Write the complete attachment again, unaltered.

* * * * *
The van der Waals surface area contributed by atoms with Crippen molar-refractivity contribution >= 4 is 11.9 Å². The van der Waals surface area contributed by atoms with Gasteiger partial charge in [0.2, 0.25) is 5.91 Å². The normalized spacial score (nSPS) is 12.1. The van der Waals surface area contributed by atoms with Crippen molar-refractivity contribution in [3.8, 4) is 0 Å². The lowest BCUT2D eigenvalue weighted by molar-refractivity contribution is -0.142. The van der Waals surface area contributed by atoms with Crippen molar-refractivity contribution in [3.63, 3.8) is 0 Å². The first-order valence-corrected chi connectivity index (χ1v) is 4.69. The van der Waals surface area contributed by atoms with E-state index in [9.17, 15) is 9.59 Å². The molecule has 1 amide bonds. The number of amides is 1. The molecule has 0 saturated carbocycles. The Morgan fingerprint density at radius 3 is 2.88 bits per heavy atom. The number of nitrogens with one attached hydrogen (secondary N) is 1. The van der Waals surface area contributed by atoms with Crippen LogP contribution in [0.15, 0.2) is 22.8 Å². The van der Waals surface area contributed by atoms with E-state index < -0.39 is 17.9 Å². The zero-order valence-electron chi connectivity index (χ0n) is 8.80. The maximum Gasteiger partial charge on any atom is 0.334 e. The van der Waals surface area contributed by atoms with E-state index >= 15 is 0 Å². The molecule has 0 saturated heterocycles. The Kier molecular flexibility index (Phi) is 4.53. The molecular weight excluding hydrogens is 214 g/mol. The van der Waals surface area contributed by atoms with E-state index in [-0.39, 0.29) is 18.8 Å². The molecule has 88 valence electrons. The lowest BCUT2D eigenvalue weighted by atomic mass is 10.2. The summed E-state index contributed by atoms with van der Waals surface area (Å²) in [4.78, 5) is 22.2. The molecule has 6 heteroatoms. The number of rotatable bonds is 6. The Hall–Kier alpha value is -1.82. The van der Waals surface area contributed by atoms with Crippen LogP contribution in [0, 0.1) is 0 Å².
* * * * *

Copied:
The van der Waals surface area contributed by atoms with Crippen molar-refractivity contribution >= 4 is 11.9 Å². The van der Waals surface area contributed by atoms with Gasteiger partial charge in [0.2, 0.25) is 5.91 Å². The normalized spacial score (nSPS) is 12.1. The van der Waals surface area contributed by atoms with Crippen molar-refractivity contribution in [3.8, 4) is 0 Å². The lowest BCUT2D eigenvalue weighted by molar-refractivity contribution is -0.142. The van der Waals surface area contributed by atoms with Crippen molar-refractivity contribution in [3.63, 3.8) is 0 Å². The first-order valence-corrected chi connectivity index (χ1v) is 4.69. The van der Waals surface area contributed by atoms with E-state index in [9.17, 15) is 9.59 Å². The molecule has 1 amide bonds. The number of amides is 1. The molecule has 0 saturated carbocycles. The Morgan fingerprint density at radius 3 is 2.88 bits per heavy atom. The number of nitrogens with one attached hydrogen (secondary N) is 1. The van der Waals surface area contributed by atoms with Crippen LogP contribution in [0.15, 0.2) is 22.8 Å². The van der Waals surface area contributed by atoms with E-state index < -0.39 is 17.9 Å². The zero-order valence-electron chi connectivity index (χ0n) is 8.80. The maximum Gasteiger partial charge on any atom is 0.334 e. The van der Waals surface area contributed by atoms with E-state index >= 15 is 0 Å². The molecule has 0 saturated heterocycles. The Kier molecular flexibility index (Phi) is 4.53. The molecular weight excluding hydrogens is 214 g/mol. The van der Waals surface area contributed by atoms with E-state index in [-0.39, 0.29) is 18.8 Å². The molecule has 88 valence electrons. The lowest BCUT2D eigenvalue weighted by atomic mass is 10.2. The summed E-state index contributed by atoms with van der Waals surface area (Å²) in [4.78, 5) is 22.2. The molecule has 6 heteroatoms. The number of rotatable bonds is 6. The Hall–Kier alpha value is -1.82. The van der Waals surface area contributed by atoms with Crippen LogP contribution in [0, 0.1) is 0 Å².